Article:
How to convert Decimal to Double in C#?
[+802]  Eggs McLaren
[2008-07-31 21:42:52]
[ c# floating-point type-conversion double decimal ]
[ https://stackoverflow.com/questions/4/how-to-convert-decimal-to-double-in-c ]

I want to assign the decimal variable "trans" to the double variable "this.Opacity".

``````decimal trans = trackBar1.Value / 5000;
this.Opacity = trans;
``````

When I build the app it gives the following error:

Cannot implicitly convert type decimal to double

(20) Also, Decimal can't represent as wide a value as a Double. Decimal can only go up to +/-7.9228162514264337593543950335E+28; whereas a Double can go up to +/-1.79769313486232E+308 - TraumaPony
(4) @TraumaPony it's a `trackbar`. It is unlikely that it has ever been done to use such a high value on `trackbar` - Franck
(6) I was always told it is better to multiply by 0.0002 than divide by 5000. - JosephDoggie
(1) "trans" is probably for "transparency" (from an answer?), the opposite of opacity, indicated by the variable name "Opacity". - Peter Mortensen
[+529] [2008-07-31 22:17:57] Kevin Dente [ ACCEPTED]

An explicit cast to `double` like this isn't necessary:

``````double trans = (double) trackBar1.Value / 5000.0;
``````

Identifying the constant as `5000.0` (or as `5000d`) is sufficient:

``````double trans = trackBar1.Value / 5000.0;
double trans = trackBar1.Value / 5000d;
``````

1
[+151] [2008-08-01 14:23:28] huseyint

A more generic answer for the generic question "Decimal vs Double?":

Decimal is for monetary calculations to preserve precision. Double is for scientific calculations that do not get affected by small differences. Since Double is a type that is native to the CPU (internal representation is stored in base 2), calculations made with Double perform better than Decimal (which is represented in base 10 internally).

2
[+107] [2008-08-10 17:54:27] Keith

Your code worked fine in VB.NET because it implicitly does any casts, while C# has both implicit and explicit ones.

In C# the conversion from decimal to double is explicit as you lose accuracy. For instance 1.1 can't be accurately expressed as a double, but can as a decimal (see " Floating point numbers - more inaccurate than you think " for the reason why).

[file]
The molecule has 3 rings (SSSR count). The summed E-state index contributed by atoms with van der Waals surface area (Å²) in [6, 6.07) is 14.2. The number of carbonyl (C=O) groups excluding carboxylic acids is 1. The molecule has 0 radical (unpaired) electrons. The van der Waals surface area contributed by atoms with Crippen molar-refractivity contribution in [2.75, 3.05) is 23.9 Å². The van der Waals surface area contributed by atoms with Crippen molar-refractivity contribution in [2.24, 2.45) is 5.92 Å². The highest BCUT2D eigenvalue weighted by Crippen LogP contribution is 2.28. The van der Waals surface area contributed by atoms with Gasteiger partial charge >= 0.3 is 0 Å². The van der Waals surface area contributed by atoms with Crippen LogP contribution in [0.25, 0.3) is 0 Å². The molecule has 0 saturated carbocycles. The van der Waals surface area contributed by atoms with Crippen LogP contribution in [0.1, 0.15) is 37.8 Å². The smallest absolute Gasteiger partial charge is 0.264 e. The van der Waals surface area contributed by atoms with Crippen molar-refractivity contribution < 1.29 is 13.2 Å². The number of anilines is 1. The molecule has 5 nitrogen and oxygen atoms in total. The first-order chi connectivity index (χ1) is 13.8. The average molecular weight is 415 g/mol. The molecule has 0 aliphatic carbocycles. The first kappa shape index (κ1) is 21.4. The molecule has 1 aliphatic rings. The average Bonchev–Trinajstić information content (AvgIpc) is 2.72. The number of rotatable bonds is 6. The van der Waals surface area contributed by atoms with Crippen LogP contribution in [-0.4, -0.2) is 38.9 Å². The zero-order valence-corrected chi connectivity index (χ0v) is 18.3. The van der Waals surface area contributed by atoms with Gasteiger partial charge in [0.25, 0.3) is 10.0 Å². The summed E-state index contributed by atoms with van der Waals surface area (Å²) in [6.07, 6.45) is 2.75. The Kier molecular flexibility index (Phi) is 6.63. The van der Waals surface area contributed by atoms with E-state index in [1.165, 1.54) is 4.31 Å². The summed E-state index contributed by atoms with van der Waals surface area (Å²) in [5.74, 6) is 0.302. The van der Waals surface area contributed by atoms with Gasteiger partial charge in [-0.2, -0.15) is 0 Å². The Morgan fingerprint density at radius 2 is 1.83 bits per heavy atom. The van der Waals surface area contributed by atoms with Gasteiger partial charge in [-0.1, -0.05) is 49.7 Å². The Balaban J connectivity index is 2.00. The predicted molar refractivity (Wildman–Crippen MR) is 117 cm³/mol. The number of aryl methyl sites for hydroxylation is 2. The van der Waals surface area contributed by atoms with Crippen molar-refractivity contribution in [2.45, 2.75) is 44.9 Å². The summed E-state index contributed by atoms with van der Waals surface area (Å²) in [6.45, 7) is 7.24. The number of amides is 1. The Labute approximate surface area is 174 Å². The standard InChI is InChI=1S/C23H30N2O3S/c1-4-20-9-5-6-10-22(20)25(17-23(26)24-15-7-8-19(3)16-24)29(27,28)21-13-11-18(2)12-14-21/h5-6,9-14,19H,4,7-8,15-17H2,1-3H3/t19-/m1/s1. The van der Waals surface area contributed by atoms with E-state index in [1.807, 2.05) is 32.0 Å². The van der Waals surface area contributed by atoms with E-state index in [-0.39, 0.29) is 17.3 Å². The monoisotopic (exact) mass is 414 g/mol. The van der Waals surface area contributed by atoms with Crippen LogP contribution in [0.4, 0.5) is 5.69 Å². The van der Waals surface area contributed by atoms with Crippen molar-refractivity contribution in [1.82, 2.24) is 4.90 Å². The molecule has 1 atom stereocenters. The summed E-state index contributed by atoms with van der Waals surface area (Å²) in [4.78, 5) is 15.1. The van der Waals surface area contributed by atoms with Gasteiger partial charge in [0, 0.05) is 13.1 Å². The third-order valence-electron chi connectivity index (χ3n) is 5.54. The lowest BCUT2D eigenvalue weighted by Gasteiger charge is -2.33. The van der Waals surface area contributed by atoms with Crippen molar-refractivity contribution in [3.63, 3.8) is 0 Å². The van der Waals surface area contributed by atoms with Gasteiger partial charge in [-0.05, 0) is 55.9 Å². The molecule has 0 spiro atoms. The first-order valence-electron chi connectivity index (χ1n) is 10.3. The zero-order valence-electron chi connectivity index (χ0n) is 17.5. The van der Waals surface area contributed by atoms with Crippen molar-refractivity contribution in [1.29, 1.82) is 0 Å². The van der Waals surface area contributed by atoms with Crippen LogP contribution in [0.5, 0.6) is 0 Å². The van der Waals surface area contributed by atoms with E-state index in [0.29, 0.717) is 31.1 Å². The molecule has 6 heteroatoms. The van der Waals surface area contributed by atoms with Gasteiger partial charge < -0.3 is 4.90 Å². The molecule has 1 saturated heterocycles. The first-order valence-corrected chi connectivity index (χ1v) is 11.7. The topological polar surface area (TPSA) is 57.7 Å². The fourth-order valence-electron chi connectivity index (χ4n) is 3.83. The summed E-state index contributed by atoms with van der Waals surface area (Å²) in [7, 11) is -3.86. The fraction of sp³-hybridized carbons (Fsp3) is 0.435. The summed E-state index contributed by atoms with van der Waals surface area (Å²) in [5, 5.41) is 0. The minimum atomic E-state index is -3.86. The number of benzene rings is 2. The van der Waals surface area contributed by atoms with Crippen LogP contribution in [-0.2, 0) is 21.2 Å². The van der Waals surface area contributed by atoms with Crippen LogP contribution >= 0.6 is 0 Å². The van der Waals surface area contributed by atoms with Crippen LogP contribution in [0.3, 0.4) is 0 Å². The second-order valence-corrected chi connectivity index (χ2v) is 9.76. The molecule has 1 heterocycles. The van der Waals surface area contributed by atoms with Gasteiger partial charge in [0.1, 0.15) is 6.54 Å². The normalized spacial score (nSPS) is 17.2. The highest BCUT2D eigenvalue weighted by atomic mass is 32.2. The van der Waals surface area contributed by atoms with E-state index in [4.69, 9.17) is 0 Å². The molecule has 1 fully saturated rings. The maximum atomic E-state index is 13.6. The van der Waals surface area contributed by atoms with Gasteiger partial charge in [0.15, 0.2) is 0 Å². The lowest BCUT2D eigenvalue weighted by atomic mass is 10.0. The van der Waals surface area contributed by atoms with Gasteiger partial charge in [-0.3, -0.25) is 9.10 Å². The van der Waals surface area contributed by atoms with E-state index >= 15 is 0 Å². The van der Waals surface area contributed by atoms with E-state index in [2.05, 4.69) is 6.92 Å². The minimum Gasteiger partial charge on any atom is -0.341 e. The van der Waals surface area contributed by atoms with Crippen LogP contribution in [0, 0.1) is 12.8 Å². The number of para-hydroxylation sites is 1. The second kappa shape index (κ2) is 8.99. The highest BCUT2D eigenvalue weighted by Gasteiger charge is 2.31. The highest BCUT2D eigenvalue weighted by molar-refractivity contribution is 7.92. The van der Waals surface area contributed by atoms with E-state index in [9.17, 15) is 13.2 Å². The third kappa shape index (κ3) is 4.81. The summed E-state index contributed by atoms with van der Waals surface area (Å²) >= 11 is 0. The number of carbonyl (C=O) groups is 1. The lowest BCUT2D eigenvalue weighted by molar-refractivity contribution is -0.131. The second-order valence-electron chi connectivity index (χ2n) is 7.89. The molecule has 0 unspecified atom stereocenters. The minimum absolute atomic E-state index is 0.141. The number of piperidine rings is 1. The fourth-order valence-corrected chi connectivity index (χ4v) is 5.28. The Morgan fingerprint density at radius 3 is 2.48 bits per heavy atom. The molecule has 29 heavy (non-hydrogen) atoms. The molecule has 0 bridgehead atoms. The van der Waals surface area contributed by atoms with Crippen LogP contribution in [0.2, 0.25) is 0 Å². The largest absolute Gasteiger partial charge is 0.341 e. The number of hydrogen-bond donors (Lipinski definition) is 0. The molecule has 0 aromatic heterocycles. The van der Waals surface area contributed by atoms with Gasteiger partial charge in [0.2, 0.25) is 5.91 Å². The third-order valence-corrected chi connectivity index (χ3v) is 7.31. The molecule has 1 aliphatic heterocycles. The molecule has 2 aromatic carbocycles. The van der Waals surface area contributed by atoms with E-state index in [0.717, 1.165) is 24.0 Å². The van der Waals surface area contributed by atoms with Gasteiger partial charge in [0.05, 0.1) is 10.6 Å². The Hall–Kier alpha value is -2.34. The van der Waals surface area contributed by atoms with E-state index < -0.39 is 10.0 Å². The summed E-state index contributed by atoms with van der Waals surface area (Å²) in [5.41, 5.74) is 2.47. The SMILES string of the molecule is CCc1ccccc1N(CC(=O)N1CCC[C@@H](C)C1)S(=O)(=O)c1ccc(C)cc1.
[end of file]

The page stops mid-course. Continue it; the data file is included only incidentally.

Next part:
In VB the conversion was added for you by the compiler:

``````decimal trans = trackBar1.Value / 5000m;
this.Opacity = (double) trans;
``````

That `(double)` has to be explicitly stated in C#, but can be implied by VB's more 'forgiving' compiler.

 http://bizvprog.blogspot.com/2008/05/floating-point-numbers-more-inaccurate.html

3
[+96] [2008-09-21 03:51:01] Gordon Bell

Why are you dividing by 5000? Just set the TrackBar's Minimum and Maximum values between 0 and 100 and then divide the Value by 100 for the Opacity percentage. The minimum 20 example below prevents the form from becoming completely invisible:

``````private void Form1_Load(object sender, System.EventArgs e)
{
TrackBar1.Minimum = 20;
TrackBar1.Maximum = 100;

TrackBar1.LargeChange = 10;
TrackBar1.SmallChange = 1;
TrackBar1.TickFrequency = 5;
}

private void TrackBar1_Scroll(object sender, System.EventArgs e)
{
this.Opacity = TrackBar1.Value / 100;
}
``````

(9) Wouldn't this just move the problem around? Rather than a problem with `5000`, OP would have a problem with `100`? - jww
4
[+77] [2009-02-27 11:45:40] tvanfosson

You have two problems.

Firstly, `Opacity` requires a double, not a decimal value. The compiler is telling you that while there is a conversion between decimal and double, it is an explicit conversion that you need to specify in order for it to work.

Secondly, `TrackBar.Value` is an integer value and dividing an int by an int results in an int no matter what type of variable you assign it to. In this case there is an implicit cast from int to decimal or double, because there is no loss of precision when you do the cast. So the compiler doesn't complain. But the value you get is always 0, presumably, since `trackBar.Value` is always less than 5000.